Notes from author: I'm not an expert at cookery, so initially, I found this overwhelming. I would even go so far as saying that some steps are, while crucial for overall presentation and detail, not neccessary. For example, the last 3 steps. It's a nice addition, definitely worth trying once, but to me, it's a 'meh' sort of thing. Don't omit the garlic though, just fry it with the onions.
    Also, having done this once so far, there are a lot of things that can be done in advance. Eg. Aubergines, various chopping, and saffron.
    I'd think that if using de-boned lambed from the start, as I, you can food process everything together once the aubergines are done.. I didn't, but it'd be worth thinking about if you're processor is accomadation enough.

    Let me know how you go!

  4. #24
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    Love it. I was on a buisness trip in Denver and ended up going to a late lunch with my Iranian cab driver. He took me to his favorite ME restaurant and insisted on ordering food for me. I'm glad he did because the Iranian name 'Mast o Khiar' would have meant nothing to me. Now I always have some on hand and insist that all meat be dipped in the stuff!
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  5. #25
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    My fridge is never without full fat greek yoghurt, for that very reason My favorite is mast o musir, which since I'm here, might as well type up:
    - Greek Yoghurt
    - Musir

    Musir is another specialist ingredient, which may find it's way to the west by the name of wild garlic. Although, it's essentially dried shallots thinly sliced. It's pretty strong stuff and you'll only need a couple at a time.

    1- Soak the musir overnight in a bowl with just enough water to cover the musir.
    2- Chop the suckers up as fine as possible, then mix into yoghurt.
    3- Leave in the fridge for a couple hours minimum for the flavours to mingle.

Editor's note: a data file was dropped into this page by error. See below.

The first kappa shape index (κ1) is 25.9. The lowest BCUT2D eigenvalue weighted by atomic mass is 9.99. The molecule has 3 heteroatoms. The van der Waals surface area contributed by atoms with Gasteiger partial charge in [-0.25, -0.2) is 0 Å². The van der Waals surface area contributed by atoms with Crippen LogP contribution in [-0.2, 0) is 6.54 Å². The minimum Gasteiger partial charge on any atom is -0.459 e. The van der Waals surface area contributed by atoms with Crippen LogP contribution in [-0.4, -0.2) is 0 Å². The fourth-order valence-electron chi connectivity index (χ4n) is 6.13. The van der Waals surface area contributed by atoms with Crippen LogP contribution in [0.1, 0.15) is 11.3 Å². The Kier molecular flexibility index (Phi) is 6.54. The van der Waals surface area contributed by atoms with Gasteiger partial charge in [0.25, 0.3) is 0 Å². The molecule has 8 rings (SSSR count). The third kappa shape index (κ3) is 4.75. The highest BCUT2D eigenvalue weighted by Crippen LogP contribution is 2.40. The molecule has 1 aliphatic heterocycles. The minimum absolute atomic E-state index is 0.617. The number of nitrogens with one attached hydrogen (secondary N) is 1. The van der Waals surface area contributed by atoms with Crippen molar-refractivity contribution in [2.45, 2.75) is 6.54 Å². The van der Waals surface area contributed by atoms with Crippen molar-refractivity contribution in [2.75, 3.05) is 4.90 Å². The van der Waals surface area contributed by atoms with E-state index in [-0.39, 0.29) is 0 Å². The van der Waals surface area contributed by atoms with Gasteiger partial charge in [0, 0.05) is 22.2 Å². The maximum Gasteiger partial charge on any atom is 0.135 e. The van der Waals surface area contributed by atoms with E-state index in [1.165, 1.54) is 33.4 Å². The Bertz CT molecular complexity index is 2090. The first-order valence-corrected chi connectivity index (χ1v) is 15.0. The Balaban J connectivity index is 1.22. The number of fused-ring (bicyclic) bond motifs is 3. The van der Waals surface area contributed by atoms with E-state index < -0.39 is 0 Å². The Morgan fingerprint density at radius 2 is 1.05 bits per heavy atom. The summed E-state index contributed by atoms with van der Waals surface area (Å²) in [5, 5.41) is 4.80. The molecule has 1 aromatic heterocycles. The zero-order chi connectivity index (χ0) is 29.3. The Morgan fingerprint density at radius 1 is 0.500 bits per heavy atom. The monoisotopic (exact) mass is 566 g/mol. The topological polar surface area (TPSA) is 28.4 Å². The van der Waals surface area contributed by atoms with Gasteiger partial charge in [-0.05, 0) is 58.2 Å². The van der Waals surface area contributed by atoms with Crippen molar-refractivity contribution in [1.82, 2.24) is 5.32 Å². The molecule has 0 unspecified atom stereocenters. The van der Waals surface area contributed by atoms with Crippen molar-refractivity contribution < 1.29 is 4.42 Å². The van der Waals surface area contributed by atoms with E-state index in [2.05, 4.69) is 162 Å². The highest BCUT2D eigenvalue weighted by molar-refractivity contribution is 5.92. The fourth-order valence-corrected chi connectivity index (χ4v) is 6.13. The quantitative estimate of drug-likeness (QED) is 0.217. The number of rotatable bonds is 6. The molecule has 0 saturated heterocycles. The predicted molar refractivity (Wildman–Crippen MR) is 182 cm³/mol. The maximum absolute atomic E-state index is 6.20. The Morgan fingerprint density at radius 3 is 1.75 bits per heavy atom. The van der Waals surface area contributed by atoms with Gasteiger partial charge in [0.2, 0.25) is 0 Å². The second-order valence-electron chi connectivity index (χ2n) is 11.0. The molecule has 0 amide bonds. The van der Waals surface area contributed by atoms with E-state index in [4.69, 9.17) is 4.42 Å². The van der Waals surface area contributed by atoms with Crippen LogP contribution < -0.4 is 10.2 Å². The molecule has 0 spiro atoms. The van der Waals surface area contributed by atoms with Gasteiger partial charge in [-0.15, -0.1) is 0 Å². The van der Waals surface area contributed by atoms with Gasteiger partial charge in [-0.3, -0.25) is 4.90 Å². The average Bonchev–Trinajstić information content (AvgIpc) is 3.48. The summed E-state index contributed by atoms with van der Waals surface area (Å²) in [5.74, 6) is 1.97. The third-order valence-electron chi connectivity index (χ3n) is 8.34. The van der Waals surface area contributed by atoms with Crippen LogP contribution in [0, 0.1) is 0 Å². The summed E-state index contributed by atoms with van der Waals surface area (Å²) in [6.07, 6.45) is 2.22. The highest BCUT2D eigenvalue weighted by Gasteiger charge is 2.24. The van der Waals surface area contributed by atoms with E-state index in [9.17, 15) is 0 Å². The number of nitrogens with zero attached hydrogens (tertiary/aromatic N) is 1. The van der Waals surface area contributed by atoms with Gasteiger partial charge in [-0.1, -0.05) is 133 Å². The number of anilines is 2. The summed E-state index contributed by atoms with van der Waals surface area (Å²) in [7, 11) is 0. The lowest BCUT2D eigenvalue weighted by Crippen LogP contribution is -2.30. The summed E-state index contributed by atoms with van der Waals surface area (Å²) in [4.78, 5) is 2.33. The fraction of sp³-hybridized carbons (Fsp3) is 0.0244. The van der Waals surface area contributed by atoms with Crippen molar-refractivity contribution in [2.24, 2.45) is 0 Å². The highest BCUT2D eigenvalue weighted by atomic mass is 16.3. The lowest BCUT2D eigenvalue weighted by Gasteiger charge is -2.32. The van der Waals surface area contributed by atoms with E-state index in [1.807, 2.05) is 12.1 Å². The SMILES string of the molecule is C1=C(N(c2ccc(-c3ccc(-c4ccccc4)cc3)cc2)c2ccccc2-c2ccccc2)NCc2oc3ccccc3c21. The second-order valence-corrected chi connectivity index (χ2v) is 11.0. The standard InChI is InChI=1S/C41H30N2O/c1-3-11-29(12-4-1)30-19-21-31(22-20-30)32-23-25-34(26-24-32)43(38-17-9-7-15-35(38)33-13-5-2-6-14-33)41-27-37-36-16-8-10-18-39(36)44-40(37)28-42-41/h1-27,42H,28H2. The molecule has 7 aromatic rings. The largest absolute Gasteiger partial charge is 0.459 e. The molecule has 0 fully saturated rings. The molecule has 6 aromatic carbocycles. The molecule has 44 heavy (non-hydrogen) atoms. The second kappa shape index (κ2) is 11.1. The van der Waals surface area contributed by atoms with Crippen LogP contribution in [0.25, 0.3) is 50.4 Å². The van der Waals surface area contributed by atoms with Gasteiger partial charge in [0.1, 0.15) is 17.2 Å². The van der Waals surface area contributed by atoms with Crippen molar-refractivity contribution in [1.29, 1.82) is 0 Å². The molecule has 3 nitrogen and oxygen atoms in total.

4- Eat with ANYTHING!

  6. #26
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    This next one comes from the Holy Land, in the form of street vendor food: The Sweet Potato Falafel.. Gather you're shit:
    -2 Medium Sweet Potatoes/Yams/The orange ones.. (about 700g total)
    -Cumin
    -2 to 3 chopped garlic
    -Ground Coriander
    -Lemon Juice
    -Coconut Flour (120g)
    -Olive oil
    -Salt and Pepper

    1. Roast the potatoes whole until nice and tender, the remove them and leave to cool
    2. Peel them, and combine with cumin, coriander, lemon juice and coconut flour and mash to a smooth mix
    3. Stick them in the fridge for about an hour to firm up, or the freezer for half that, if you're particularly impatient.
    4. Remove, and then shape your mix into little balls.
    5. Place on an oiled tray, and whack them in the oven until their bases are golden brown. (Van Morrison rears his head again!)

    Sprinkle with sesame seeds before baking if feeling particularly whimsical.

  7. #27
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    Quote Originally Posted by Jenry Hennings View Post
    This next one comes from the Holy Land, in the form of street vendor food: The Sweet Potato Falafel..
    Ok, stopping on the way home from work to pick up what I need for this. I see it being a huge hit at my house.
    50yo, 5'3"
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    GW- Goals are no longer weight-related

  8. #28
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    Quote Originally Posted by Jenry Hennings View Post
    This next one comes from the Holy Land, in the form of street vendor food: The Sweet Potato Falafel..
    Made this tonight. I roasted the sweet potatoes a couple of nights ago and put them in the frig until tonight.

    700g sweet potatoes is about 1.5 lbs. I used the juice from 1/2 large lemon and probably could have used more, because 6T coconut flour was more than enough. 120g=8T and I could see that the potatoes were going to be way too stiff with that much. My coconut flour has been in the freezer a while, so maybe it's dried out a bit. I formed the mix into discs about 2" across by 1/2" thick because our local Mediterranean restaurant shapes their falalel that way and it made 16 of them. They didn't need any time in the frig to stiffen up. I was feeling whimsical, so I pressed sesame seeds into the tops. At 400F they took about 25 min to brown on the bottom and then I flipped them for another 25 min on the top.

    Huge hit! As I expected. We basically ate them for dessert.
    50yo, 5'3"
    SW-195
    CW-125, part calorie counting, part transition to primal
    GW- Goals are no longer weight-related

  9. #29
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    CHICKEN SHAWARMA!!! I AM COMPLETELY AND UTTERLY OBSESSED. THREW BACK TWO BASKET FULLS earlier today! I want more, RIGHT NOW!

  10. #30
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    Quote Originally Posted by Jenry Hennings View Post
    This next one comes from the Holy Land, in the form of street vendor food: The Sweet Potato Falafel.. Gather you're shit:
    These sound outrageously wonderful. Just fired up my toaster oven. Was needing some starchies and happen to have everything. I love street food.


    Sent from my SGH-T989 using Tapatalk 2